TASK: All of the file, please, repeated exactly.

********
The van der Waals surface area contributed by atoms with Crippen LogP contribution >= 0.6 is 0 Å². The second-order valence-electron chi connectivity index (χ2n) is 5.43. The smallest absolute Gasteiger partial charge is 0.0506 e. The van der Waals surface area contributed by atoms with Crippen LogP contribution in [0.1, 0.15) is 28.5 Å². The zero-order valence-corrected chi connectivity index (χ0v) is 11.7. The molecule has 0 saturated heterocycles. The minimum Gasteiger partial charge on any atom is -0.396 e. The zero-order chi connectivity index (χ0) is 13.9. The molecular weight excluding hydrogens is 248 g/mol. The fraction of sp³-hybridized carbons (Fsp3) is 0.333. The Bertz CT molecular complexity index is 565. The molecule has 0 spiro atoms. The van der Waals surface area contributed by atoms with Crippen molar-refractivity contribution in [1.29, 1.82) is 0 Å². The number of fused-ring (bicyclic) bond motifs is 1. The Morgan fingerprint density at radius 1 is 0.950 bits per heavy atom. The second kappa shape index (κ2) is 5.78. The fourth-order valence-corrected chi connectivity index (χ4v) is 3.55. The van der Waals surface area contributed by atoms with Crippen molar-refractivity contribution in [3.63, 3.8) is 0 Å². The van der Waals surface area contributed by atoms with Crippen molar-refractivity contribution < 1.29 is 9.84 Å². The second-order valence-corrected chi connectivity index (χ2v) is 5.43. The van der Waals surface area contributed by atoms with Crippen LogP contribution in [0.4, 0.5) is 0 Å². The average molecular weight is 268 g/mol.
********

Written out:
The van der Waals surface area contributed by atoms with Crippen LogP contribution >= 0.6 is 0 Å². The second-order valence-electron chi connectivity index (χ2n) is 5.43. The smallest absolute Gasteiger partial charge is 0.0506 e. The van der Waals surface area contributed by atoms with Crippen LogP contribution in [0.1, 0.15) is 28.5 Å². The zero-order valence-corrected chi connectivity index (χ0v) is 11.7. The molecule has 0 saturated heterocycles. The minimum Gasteiger partial charge on any atom is -0.396 e. The zero-order chi connectivity index (χ0) is 13.9. The molecular weight excluding hydrogens is 248 g/mol. The fraction of sp³-hybridized carbons (Fsp3) is 0.333. The Bertz CT molecular complexity index is 565. The molecule has 0 spiro atoms. The van der Waals surface area contributed by atoms with Crippen molar-refractivity contribution in [1.29, 1.82) is 0 Å². The number of fused-ring (bicyclic) bond motifs is 1. The Morgan fingerprint density at radius 1 is 0.950 bits per heavy atom. The second kappa shape index (κ2) is 5.78. The fourth-order valence-corrected chi connectivity index (χ4v) is 3.55. The van der Waals surface area contributed by atoms with Crippen molar-refractivity contribution in [3.63, 3.8) is 0 Å². The van der Waals surface area contributed by atoms with Crippen molar-refractivity contribution < 1.29 is 9.84 Å². The second-order valence-corrected chi connectivity index (χ2v) is 5.43. The van der Waals surface area contributed by atoms with Crippen LogP contribution in [0.4, 0.5) is 0 Å². The average molecular weight is 268 g/mol.